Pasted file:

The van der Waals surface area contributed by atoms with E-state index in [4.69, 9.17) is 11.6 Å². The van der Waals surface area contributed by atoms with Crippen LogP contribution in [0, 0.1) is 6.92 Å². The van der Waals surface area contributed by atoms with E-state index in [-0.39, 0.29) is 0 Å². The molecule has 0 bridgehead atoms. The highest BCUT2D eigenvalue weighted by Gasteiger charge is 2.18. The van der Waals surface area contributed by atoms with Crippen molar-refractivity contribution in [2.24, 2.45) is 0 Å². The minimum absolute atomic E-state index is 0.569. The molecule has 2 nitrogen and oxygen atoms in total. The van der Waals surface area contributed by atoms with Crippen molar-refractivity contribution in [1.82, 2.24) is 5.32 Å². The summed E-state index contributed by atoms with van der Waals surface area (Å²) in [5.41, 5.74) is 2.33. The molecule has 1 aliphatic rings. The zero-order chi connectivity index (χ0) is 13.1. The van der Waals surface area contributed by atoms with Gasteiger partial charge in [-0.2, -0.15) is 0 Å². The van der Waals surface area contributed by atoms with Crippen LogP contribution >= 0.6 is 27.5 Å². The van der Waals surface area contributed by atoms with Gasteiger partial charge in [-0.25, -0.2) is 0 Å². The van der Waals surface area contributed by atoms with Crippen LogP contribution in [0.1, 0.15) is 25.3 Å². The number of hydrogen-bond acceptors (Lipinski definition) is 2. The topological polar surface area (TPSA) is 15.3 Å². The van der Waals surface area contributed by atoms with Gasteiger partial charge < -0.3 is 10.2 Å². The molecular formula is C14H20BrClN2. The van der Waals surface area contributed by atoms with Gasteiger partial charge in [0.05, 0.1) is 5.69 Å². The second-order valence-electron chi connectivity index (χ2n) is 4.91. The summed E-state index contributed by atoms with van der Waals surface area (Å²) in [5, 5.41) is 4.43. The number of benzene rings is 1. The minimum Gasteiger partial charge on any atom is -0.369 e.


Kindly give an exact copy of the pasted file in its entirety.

The van der Waals surface area contributed by atoms with E-state index in [4.69, 9.17) is 11.6 Å². The van der Waals surface area contributed by atoms with Crippen LogP contribution in [0, 0.1) is 6.92 Å². The van der Waals surface area contributed by atoms with E-state index in [-0.39, 0.29) is 0 Å². The molecule has 0 bridgehead atoms. The highest BCUT2D eigenvalue weighted by Gasteiger charge is 2.18. The van der Waals surface area contributed by atoms with Crippen molar-refractivity contribution in [2.24, 2.45) is 0 Å². The minimum absolute atomic E-state index is 0.569. The molecule has 2 nitrogen and oxygen atoms in total. The van der Waals surface area contributed by atoms with Crippen molar-refractivity contribution in [1.82, 2.24) is 5.32 Å². The summed E-state index contributed by atoms with van der Waals surface area (Å²) in [5.41, 5.74) is 2.33. The molecule has 1 aliphatic rings. The zero-order chi connectivity index (χ0) is 13.1. The van der Waals surface area contributed by atoms with Gasteiger partial charge in [-0.2, -0.15) is 0 Å². The van der Waals surface area contributed by atoms with Crippen LogP contribution >= 0.6 is 27.5 Å². The van der Waals surface area contributed by atoms with Gasteiger partial charge in [-0.25, -0.2) is 0 Å². The van der Waals surface area contributed by atoms with Crippen LogP contribution in [0.1, 0.15) is 25.3 Å². The number of hydrogen-bond acceptors (Lipinski definition) is 2. The topological polar surface area (TPSA) is 15.3 Å². The van der Waals surface area contributed by atoms with Gasteiger partial charge < -0.3 is 10.2 Å². The molecular formula is C14H20BrClN2. The van der Waals surface area contributed by atoms with Gasteiger partial charge in [0.05, 0.1) is 5.69 Å². The second-order valence-electron chi connectivity index (χ2n) is 4.91. The summed E-state index contributed by atoms with van der Waals surface area (Å²) in [5, 5.41) is 4.43. The number of benzene rings is 1. The minimum Gasteiger partial charge on any atom is -0.369 e.